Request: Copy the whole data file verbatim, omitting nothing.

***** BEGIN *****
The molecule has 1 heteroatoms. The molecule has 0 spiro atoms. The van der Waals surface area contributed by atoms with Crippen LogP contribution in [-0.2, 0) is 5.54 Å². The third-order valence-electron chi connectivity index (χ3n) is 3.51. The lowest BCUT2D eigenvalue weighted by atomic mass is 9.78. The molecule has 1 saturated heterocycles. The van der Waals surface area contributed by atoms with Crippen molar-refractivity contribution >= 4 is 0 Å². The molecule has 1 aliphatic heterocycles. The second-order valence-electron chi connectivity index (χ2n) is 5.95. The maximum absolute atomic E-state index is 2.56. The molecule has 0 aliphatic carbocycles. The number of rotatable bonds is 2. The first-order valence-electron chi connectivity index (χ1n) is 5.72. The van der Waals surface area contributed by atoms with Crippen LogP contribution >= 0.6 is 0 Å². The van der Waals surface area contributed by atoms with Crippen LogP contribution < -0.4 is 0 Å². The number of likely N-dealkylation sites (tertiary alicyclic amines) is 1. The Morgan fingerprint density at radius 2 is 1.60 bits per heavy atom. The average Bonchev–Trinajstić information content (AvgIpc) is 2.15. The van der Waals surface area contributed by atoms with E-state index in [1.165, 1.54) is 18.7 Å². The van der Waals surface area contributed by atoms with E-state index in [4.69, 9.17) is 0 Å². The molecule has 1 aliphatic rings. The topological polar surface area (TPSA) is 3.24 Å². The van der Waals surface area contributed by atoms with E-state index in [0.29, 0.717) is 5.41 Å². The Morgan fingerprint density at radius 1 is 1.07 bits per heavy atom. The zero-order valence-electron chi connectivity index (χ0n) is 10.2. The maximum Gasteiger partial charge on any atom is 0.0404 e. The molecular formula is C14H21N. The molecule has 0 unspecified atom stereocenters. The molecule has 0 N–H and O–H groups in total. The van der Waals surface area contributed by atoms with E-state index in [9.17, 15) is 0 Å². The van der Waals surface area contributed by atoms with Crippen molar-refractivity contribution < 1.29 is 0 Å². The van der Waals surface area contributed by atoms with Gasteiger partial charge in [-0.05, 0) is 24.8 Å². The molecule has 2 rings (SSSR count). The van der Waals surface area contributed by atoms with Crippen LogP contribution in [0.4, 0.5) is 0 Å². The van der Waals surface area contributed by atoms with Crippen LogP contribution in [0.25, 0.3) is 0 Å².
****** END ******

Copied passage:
The molecule has 1 heteroatoms. The molecule has 0 spiro atoms. The van der Waals surface area contributed by atoms with Crippen LogP contribution in [-0.2, 0) is 5.54 Å². The third-order valence-electron chi connectivity index (χ3n) is 3.51. The lowest BCUT2D eigenvalue weighted by atomic mass is 9.78. The molecule has 1 saturated heterocycles. The van der Waals surface area contributed by atoms with Crippen molar-refractivity contribution >= 4 is 0 Å². The molecule has 1 aliphatic heterocycles. The second-order valence-electron chi connectivity index (χ2n) is 5.95. The maximum absolute atomic E-state index is 2.56. The molecule has 0 aliphatic carbocycles. The number of rotatable bonds is 2. The first-order valence-electron chi connectivity index (χ1n) is 5.72. The van der Waals surface area contributed by atoms with Crippen LogP contribution >= 0.6 is 0 Å². The van der Waals surface area contributed by atoms with Crippen LogP contribution < -0.4 is 0 Å². The number of likely N-dealkylation sites (tertiary alicyclic amines) is 1. The Morgan fingerprint density at radius 2 is 1.60 bits per heavy atom. The average Bonchev–Trinajstić information content (AvgIpc) is 2.15. The van der Waals surface area contributed by atoms with E-state index in [1.165, 1.54) is 18.7 Å². The van der Waals surface area contributed by atoms with E-state index in [4.69, 9.17) is 0 Å². The molecule has 1 aliphatic rings. The topological polar surface area (TPSA) is 3.24 Å². The van der Waals surface area contributed by atoms with E-state index in [0.29, 0.717) is 5.41 Å². The Morgan fingerprint density at radius 1 is 1.07 bits per heavy atom. The zero-order valence-electron chi connectivity index (χ0n) is 10.2. The maximum Gasteiger partial charge on any atom is 0.0404 e. The molecular formula is C14H21N. The molecule has 0 unspecified atom stereocenters. The molecule has 0 N–H and O–H groups in total. The van der Waals surface area contributed by atoms with E-state index in [9.17, 15) is 0 Å². The van der Waals surface area contributed by atoms with Crippen molar-refractivity contribution < 1.29 is 0 Å². The van der Waals surface area contributed by atoms with Gasteiger partial charge in [-0.05, 0) is 24.8 Å². The molecule has 2 rings (SSSR count). The van der Waals surface area contributed by atoms with Crippen LogP contribution in [0.4, 0.5) is 0 Å². The van der Waals surface area contributed by atoms with Crippen LogP contribution in [0.25, 0.3) is 0 Å².